Saturday, October 1, 2011

Police philosophy, or: what are cops for?

Currently, here in NZ, our government is trying to rush through legislation to retrospectively legalise some illegal behaviour that the police have been engaging in. Like many people, I think this is a Bad Idea. In fact, I think it's a particularly bad idea at this point in time, because it exacerbates a real problem I've noticed of late in the relationship between the police and the wider community.

There seems to be a fundamental confusion in the ranks of the police as to what the purpose of their organisation is. This became glaringly clear with their last recruitment campaign (thankfully now defunct) which suggested that young people should join the police to "Get some better work stories" and "Make more money than your Dad" - they also compared the interest of the police in younger recruits to the sexual approaches of "cougars". This promotes a view of the police as a glamorous and heroic (not to mention subtly sexually fetishistic) organisation who bust Bad Guys and are desired and/or admired by all.

This is a mythic description of what a police force is, let's call it the Superman narrative. There's another mythic description of the police which is reasonably common at the moment. This one inverts all the values of the Superman version, to paint the police as at best dupes and at worst active players in a corrupt system deliberately designed to hurt innocent people. We'll call that the Robin Hood narrative.

When Superman believers hear people complain about the expansion of police powers, or suspect decisions regarding the use of violence, or searches of innocent foreigners, they're liable to shrug those off as an acceptable price for catching baddies or trot out a line like "if you're innocent, you have nothing to fear". Similarly, when Robin Hood believers hear about cops getting hurt or killed in the line of duty, they're liable to consider that their just desserts. Neither of these positions are helpful (or strictly truthful) and, worryingly, they make it very difficult for either side to talk to the other.

So, what are the cops? Well, they're public servants. They're empowered to enforce the law, which is the common ethical code our society has decided on, and their implicit responsibility following on from that is to prevent members of our society harming themselves or others. They do this, by and large, to the best of their ability but occasionally make mistakes. They are also (forgivably enough) subject to mental and emotional fatigue as a response to the relentless stupidity and bloody-mindedness of their fellow humans.

Ideally, a police force run along these lines would take steps to build links with as many communities as possible. There would obviously be the occasional bad call, resulting from the inevitable stress of the job, but they would be very cautious of damaging any relationship by appearing publicly arrogant or self-righteous.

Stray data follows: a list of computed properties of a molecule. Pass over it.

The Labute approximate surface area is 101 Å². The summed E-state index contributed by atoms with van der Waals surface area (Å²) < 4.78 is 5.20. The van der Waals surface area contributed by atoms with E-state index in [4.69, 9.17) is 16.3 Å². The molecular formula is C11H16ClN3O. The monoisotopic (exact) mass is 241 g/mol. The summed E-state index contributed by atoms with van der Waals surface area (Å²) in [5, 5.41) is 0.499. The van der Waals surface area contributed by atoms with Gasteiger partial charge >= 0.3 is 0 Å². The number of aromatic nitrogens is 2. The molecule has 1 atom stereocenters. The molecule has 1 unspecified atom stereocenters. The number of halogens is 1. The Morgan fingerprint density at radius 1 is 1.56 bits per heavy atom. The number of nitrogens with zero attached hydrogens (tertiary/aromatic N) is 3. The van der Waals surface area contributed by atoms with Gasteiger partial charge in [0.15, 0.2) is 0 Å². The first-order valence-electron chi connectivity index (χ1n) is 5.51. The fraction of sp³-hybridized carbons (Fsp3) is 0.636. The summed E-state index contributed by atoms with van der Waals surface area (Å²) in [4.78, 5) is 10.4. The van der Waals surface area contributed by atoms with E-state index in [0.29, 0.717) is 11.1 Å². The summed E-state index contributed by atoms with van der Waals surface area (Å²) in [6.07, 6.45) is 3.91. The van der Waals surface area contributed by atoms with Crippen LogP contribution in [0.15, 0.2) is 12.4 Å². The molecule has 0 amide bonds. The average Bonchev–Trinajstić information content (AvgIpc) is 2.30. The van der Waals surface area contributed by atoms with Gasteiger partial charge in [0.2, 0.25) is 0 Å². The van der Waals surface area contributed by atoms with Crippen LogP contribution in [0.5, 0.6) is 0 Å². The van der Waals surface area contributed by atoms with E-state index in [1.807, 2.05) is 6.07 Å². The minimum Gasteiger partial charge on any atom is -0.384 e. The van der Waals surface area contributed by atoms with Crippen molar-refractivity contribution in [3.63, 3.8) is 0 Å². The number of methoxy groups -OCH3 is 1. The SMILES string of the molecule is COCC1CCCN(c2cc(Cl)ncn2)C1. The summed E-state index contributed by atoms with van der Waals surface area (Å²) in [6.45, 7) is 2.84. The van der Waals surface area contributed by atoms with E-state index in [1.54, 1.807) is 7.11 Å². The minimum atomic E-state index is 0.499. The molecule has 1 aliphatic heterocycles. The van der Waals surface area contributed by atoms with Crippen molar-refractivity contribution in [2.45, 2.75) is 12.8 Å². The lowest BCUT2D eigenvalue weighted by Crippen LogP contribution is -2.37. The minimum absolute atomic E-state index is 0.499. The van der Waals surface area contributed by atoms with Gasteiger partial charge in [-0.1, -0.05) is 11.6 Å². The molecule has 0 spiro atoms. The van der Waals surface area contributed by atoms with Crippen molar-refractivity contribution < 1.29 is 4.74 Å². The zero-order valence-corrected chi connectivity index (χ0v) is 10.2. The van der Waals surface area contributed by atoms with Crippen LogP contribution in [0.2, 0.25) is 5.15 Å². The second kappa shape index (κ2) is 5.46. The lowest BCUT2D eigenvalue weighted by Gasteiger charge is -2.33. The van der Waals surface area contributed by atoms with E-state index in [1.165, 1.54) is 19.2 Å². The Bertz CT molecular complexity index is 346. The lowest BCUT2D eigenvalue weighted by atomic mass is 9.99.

Unfortunately, our police appear to be in love with the Superman narrative at the moment. This can be seen in their response to the complaint from the South African journalist they wrongly searched for drugs. A sensitive police force would have understood that given the man's history, his offence was understandable and apologised for that. It's also obvious from the police response to being told that they'd broken the law in the Urewera "anti terror" case - claiming that holding police to the same standards of law as everyone else will damage their effectiveness, instead of apologising for the breach.

The fact that the government are currently attempting to make everything the police have done retrospectively legal (and in the process make it legal for fisheries officers to bug New Zealand citizens) instead of investigating police practice and updating the law to sensibly reflect modern technology proves that they too are dazzled by the glamour and 4-colour moral simplicity of the Superman version.

The real problem with this is that it only gives the Robin Hood crowd more ammunition - and with enough provocation, they might just start shooting.

1 comment:

  1. I'm more interested in exactly where the boundary is. I mean, as a volunteer water warden, do I have the power to install surreptitious video recording devices to find out whether someone has broken the law?

    Also, what happens if the recording contains child pornography (a strict liability offense, but one requiring to lawbreaking on the part of those seen by the camera - you have to be 16 to have sex, but 18 to be lawfully recorded doing so).